Eurosonic Close To Sellout

Eurosonic-Noorderslag creative director Peter Smidt says this year’s Dutch conference is selling out quickly and he expects the remaining tickets to be gone in a matter of days.

“We always sell out in advance but this year it looks if it will be much further in advance,” he told Pollstar, confirming there will be 2,800 panelists and delegates in Groningen Jan. 14-16.

This year there’s the added attraction of the first Virtual Festivals European Awards, which are staged in the city’s Grand Theatre on the eve of the conference.

In fact there are award shows every night, with the European Commission-sponsored Border Breakers happening the next night (Jan. 14). Then come the Interactive Awards – for European acts who use the Internet in an original way – and De Popprijs, one of the most coveted awards in the Dutch contemporary music business.

The evening entertainment also includes 200 or so showcase performances from acts wanting to get festival slots via the European Talent Exchange Programme.

Earlier in the year, Smidt and ETEP organiser Ruud Berends made a new bid for EU support, which could result in it setting up a similar scheme for the former Eastern Bloc countries.

It’s not known how much money ETEP is asking for, but Pollstar understands it would be enough for the scheme to increase the number of participating festivals from 60 to 100. Berends has said he can’t expand it on the current budget.

The funding request also covers a cash pool for the European Tour Support Scheme, which has become more important now that acts can no longer rely on record companies to pick up the shortfall.

Although EU culture commissioner Maroš Šefÿoviÿ, a former Slovak ambassador to the European Union, may put in an appearance on the opening day of the conference, Smidt says there’s little point in lobbying him over the funding.

The decision on whether ETEP gets the cash will be made by a panel of experts and will be announced in the spring. It’s not possible to lobby the experts because their names – and therefore their fields of expertise – aren’t made public.

Eurosonic should at least be able to put “By Royal Appointment” on its logo as Princess Máxima, who is married to the heir to the Dutch throne, is expected at some time during the weekend.

The keynote speakers include Steve Knopper, a contributing editor for Rolling Stone magazine and author of “Appetite for Self-Destruction: The Spectacular Crash of the Record Industry in the Digital Age.” He’ll explain how the record companies screwed up when it came to coming to grips with new technology.

Given that music and soccer can both invoke similar passions in their fans, another interesting choice for speaker is Peter Kentie, marketing director for top Dutch team PSV Eindhoven. In a session called “What can we learn from football?” he’ll talk about how PSV uses new media and how the methods may be useful to artists, festivals and venues.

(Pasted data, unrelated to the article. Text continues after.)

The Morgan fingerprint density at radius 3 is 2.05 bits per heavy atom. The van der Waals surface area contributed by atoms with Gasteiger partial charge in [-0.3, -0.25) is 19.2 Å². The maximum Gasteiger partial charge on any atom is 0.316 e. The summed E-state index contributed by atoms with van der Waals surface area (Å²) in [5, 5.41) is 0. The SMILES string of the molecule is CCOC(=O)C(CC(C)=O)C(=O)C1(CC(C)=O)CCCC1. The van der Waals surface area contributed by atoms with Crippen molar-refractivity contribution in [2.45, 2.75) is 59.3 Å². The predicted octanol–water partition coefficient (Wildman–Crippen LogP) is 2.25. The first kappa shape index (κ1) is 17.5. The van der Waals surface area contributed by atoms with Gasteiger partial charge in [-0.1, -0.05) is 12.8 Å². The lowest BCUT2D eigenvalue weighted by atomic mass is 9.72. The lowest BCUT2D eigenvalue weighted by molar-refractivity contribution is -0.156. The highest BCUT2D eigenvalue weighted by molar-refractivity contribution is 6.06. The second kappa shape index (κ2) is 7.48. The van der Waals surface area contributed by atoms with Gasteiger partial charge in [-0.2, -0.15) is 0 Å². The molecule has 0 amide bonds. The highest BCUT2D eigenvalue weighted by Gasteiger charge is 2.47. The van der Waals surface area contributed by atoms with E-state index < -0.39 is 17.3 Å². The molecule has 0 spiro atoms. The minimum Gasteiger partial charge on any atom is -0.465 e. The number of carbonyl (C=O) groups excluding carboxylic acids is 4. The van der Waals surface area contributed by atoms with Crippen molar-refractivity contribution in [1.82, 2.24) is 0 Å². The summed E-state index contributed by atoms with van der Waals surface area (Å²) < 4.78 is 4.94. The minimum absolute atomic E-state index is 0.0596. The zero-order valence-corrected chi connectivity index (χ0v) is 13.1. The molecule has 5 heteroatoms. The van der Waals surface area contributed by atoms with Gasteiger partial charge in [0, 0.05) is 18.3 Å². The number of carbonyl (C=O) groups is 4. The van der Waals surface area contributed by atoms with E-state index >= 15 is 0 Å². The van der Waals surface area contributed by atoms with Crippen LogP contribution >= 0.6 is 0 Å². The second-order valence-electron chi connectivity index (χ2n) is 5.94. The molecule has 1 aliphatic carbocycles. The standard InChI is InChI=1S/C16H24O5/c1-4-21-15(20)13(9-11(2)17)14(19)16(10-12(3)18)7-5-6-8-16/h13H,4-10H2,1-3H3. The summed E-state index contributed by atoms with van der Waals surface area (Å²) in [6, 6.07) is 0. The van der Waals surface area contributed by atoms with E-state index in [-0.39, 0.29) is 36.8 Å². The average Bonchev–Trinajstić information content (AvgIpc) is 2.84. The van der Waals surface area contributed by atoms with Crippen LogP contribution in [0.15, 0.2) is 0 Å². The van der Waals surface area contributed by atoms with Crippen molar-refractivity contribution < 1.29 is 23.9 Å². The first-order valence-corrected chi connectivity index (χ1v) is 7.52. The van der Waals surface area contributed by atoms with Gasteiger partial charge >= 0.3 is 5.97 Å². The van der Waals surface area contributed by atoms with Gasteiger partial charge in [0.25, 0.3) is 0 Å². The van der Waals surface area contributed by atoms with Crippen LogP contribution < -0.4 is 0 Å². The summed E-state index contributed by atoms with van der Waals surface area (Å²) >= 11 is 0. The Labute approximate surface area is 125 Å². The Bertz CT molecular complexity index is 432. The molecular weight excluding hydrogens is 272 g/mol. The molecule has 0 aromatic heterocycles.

The conference programme, which has 250 international speakers and more than 100 panels, also includes discussions on the latest digital technology, how to reduce the amount of rubbish produced at festivals, and the changing roles of agents.

Half the events in Virtual Festivals’ two dozen nominations for the Best European Festival award were from the UK or Ireland, but it still would have taken a brave punter to bet that the winner would come from that region.

Now that the longlist has been whittled down to a shortlist of 10, nine are from mainland Europe.

Glastonbury was the only one of a dozen Brit festivals to make it through as Download, Hard Rock Calling, Isle Of Wight, T In The Park, Global Gathering, Sonisphere, both legs of the V Festivals, and Ireland’s two-time Virtual Best European Festival winner Oxegen were among those to fall by the wayside. With so many UK and Irish festivals in the frame, maybe the British fan vote was split across them.

The next fan vote runs until Dec. 30. Glastonbury is up against Rock Werchter and Pukkelpop (Belgium), Exit Festival (Serbia), Heineken Open’er Festival (Poland), Roskilde Festival (Denmark), Les Vieilles Charrues (France), Nature One (Germany), Pinkpop (The Netherlands) and Sziget (Hungary).

Apart from Best Major Festival, fans also have until the end of the month to vote in the best Medium Sized, Small and New Festival categories.

“The sheer volume of participation and diversity of finalists underlines both the strength and vibrancy of the marketplace as well as the appetite for a platform like this to deliver due recognition,” said Virtual Festivals co-founder Steve Jenner, commenting on the fact that more than 30,000 European festival fans have voted to shape the shortlists.

Fans can also vote in four additional categories, Best European Festival Lineup, Best Artist Newcomer, Best Headline Artist and Anthem Of The Year, although the shortlists for those were drawn up by what’s being described as “an assembled panel of esteemed industry representatives.”

The same esteemed industry representatives will thrash out who should win the Clean’N’Green Award, which is sponsored by Yourope in cahoots with Virtual. The European festivals’ organisation is also co-producing the awards with Vitual.

The experts, mainly agents, promoters and music trade journalists, and probably the sort of people Smidt would prefer to have sorting out European cultural funding, will also decide which is the Artists Favourite Festival, the Promoter Of The Year and the Lifetime Achievement Award.